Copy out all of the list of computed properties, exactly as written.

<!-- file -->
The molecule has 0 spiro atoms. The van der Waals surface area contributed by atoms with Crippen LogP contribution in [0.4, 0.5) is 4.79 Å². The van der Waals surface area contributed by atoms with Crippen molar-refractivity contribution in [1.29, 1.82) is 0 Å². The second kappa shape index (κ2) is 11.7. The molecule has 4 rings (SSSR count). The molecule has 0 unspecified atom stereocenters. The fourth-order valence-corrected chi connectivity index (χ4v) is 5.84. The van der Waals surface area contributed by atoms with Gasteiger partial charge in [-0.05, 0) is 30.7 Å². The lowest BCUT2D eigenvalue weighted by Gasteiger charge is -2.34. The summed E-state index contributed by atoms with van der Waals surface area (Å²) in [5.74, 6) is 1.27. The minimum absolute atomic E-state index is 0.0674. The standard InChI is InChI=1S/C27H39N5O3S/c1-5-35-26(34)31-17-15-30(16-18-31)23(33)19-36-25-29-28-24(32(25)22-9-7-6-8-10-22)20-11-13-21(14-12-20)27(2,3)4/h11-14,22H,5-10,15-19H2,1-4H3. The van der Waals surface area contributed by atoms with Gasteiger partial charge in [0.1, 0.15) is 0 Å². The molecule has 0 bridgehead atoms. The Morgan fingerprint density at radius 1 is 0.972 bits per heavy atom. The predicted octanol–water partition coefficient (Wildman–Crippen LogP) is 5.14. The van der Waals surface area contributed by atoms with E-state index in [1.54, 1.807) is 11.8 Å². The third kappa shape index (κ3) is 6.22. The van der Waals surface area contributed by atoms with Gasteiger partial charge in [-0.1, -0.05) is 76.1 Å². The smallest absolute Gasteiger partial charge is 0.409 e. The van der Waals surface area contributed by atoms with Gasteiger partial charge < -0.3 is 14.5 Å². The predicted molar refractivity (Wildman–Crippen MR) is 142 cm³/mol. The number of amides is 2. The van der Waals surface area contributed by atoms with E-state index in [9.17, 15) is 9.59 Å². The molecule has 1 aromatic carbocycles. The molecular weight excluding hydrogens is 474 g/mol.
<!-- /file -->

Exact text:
The molecule has 0 spiro atoms. The van der Waals surface area contributed by atoms with Crippen LogP contribution in [0.4, 0.5) is 4.79 Å². The van der Waals surface area contributed by atoms with Crippen molar-refractivity contribution in [1.29, 1.82) is 0 Å². The second kappa shape index (κ2) is 11.7. The molecule has 4 rings (SSSR count). The molecule has 0 unspecified atom stereocenters. The fourth-order valence-corrected chi connectivity index (χ4v) is 5.84. The van der Waals surface area contributed by atoms with Gasteiger partial charge in [-0.05, 0) is 30.7 Å². The lowest BCUT2D eigenvalue weighted by Gasteiger charge is -2.34. The summed E-state index contributed by atoms with van der Waals surface area (Å²) in [5.74, 6) is 1.27. The minimum absolute atomic E-state index is 0.0674. The standard InChI is InChI=1S/C27H39N5O3S/c1-5-35-26(34)31-17-15-30(16-18-31)23(33)19-36-25-29-28-24(32(25)22-9-7-6-8-10-22)20-11-13-21(14-12-20)27(2,3)4/h11-14,22H,5-10,15-19H2,1-4H3. The van der Waals surface area contributed by atoms with Gasteiger partial charge in [0.1, 0.15) is 0 Å². The molecule has 0 bridgehead atoms. The Morgan fingerprint density at radius 1 is 0.972 bits per heavy atom. The predicted octanol–water partition coefficient (Wildman–Crippen LogP) is 5.14. The van der Waals surface area contributed by atoms with E-state index in [1.54, 1.807) is 11.8 Å². The third kappa shape index (κ3) is 6.22. The van der Waals surface area contributed by atoms with Gasteiger partial charge in [-0.1, -0.05) is 76.1 Å². The smallest absolute Gasteiger partial charge is 0.409 e. The van der Waals surface area contributed by atoms with Gasteiger partial charge < -0.3 is 14.5 Å². The predicted molar refractivity (Wildman–Crippen MR) is 142 cm³/mol. The number of amides is 2. The van der Waals surface area contributed by atoms with E-state index in [9.17, 15) is 9.59 Å². The molecule has 1 aromatic carbocycles. The molecular weight excluding hydrogens is 474 g/mol.